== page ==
Geek Out, You Will: Star Wars Characters Are Now Available in Soup Form

08/27/2015 at 11:45 AM ET

Campbell's
Campbell’s

We always knew chicken noodle soup was missing something.

Turns out, the missing piece was Star Wars. Campbell’s has just released a series of limited-edition Star Wars soups packed with noodles cut into the shapes of Stormtroopers, Darth Vader, R2-D2 and C3PO.

RELATED: Sesame Street Takes on Star Wars in ‘Star S’Mores’

The new soups are bringing us way, way back — watching Star Wars and eating chicken noodle soup were two of our favorite parts of childhood, aside from not having responsibilities or an understanding of injustice.

The limited-edition cans also come in SpaghettiO’s form, with tomato and cheese sauce and noodles shaped like Star Wars characters. (The college student inside of us is screaming with excitement.)

This may be over the top, but hear us out: We’d love to pair these soups with the Star Wars–themed lunches that LunchBox Dad whipped up back in May.

Too much Star Wars? Impossible. (That reminds us. We still need to buy tickets to this Star Wars–themed cruise.)

—Maria Yagoda, @mariayagoda

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The Latest Craze in Disco Styles Is See-Through Jeans—but Beware of Foggy Bottoms

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The Latest Craze in Disco Styles Is See-Through Jeans—but Beware of Foggy Bottoms

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On a clear day, you can see forever—or at least that’s the wicked thought behind L.A. designer Agi Berliner’s transparent idea: see-through jeans. Exhibitionists notwithstanding, most folks wear them over bathing suits or as attention-getting evening wear with halters, garter belts and body stockings. Created for the disco crowd, the $34 jeans are selling like, well, hot pants. In just six weeks, 25,000 pairs have already been sold in such major department store chains as Macy’s, Bonwit’s and Saks.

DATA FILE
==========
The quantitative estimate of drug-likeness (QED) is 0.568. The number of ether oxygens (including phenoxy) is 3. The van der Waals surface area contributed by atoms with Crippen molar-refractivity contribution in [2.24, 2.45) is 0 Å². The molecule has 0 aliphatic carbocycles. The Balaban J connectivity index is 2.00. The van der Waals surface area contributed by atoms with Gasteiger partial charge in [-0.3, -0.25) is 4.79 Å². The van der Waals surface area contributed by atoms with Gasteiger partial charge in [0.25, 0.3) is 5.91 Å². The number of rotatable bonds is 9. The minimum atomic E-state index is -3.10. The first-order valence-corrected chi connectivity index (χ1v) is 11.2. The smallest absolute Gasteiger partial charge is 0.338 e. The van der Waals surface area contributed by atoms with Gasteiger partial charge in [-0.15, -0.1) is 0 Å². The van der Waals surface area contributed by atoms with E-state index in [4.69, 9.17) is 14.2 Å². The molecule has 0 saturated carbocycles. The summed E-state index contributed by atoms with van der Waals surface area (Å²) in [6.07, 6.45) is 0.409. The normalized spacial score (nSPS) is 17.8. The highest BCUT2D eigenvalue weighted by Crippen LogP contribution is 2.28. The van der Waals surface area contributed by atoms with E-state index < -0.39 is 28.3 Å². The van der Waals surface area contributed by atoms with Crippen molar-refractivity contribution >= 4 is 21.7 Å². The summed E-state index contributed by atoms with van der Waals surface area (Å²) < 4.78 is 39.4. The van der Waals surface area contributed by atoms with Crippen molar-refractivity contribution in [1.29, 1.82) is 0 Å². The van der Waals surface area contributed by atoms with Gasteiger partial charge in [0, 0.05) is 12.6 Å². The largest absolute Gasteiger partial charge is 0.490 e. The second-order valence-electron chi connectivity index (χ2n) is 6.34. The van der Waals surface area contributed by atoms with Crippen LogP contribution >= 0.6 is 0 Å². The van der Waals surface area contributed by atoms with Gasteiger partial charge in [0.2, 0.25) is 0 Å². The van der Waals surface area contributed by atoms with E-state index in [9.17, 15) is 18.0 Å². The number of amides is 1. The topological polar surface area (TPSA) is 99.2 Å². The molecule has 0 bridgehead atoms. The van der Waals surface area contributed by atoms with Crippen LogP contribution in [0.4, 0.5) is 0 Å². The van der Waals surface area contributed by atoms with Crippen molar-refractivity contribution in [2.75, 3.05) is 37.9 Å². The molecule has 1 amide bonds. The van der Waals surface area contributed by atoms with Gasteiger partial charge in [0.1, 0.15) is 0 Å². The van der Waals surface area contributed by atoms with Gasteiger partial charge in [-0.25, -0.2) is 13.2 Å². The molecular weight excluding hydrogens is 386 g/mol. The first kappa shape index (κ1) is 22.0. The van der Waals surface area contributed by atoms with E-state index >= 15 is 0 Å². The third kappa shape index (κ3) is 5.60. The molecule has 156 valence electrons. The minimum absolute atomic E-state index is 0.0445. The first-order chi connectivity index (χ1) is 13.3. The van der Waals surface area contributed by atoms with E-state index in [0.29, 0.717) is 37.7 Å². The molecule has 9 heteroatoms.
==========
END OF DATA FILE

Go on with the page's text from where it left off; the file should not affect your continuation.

“What’s limiting American designers is that we’re afraid to do something different,” says Berliner, 32, a Hungarian émigré who fled with her family to the U.S. in 1956. Agi thought up the gimmick in London while marveling at the way plastics were being employed by designers of punk fashion. In her L.A. office, where she designs for La Parisienne junior sportswear, Agi spent five days on the phone and six weeks testing to come up with the right plastic.

Agi herself tried out the French-cut jeans with the zipper in front, and quickly found several problems: Some plastics tore away from stitching, others wouldn’t bend and all fogged with perspiration. The ideal material proved to be a vinyl supplied by a bookbinder. The steam was eliminated with a series of vents behind the knees and in the crotch. “They’re no hotter than polyester pants,” claims Agi, “and if you wear them with tights, they won’t stick to your legs.”

Whatever the discomfort and despite the problem of Saturday night feverishness, discomaniacs report one major advantage of the plastic pants: no laundry bills. To keep Berliner’s see-through jeans clear, all the wearer needs is a little Windex.

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There is also a Yoda Spaghetti-o can.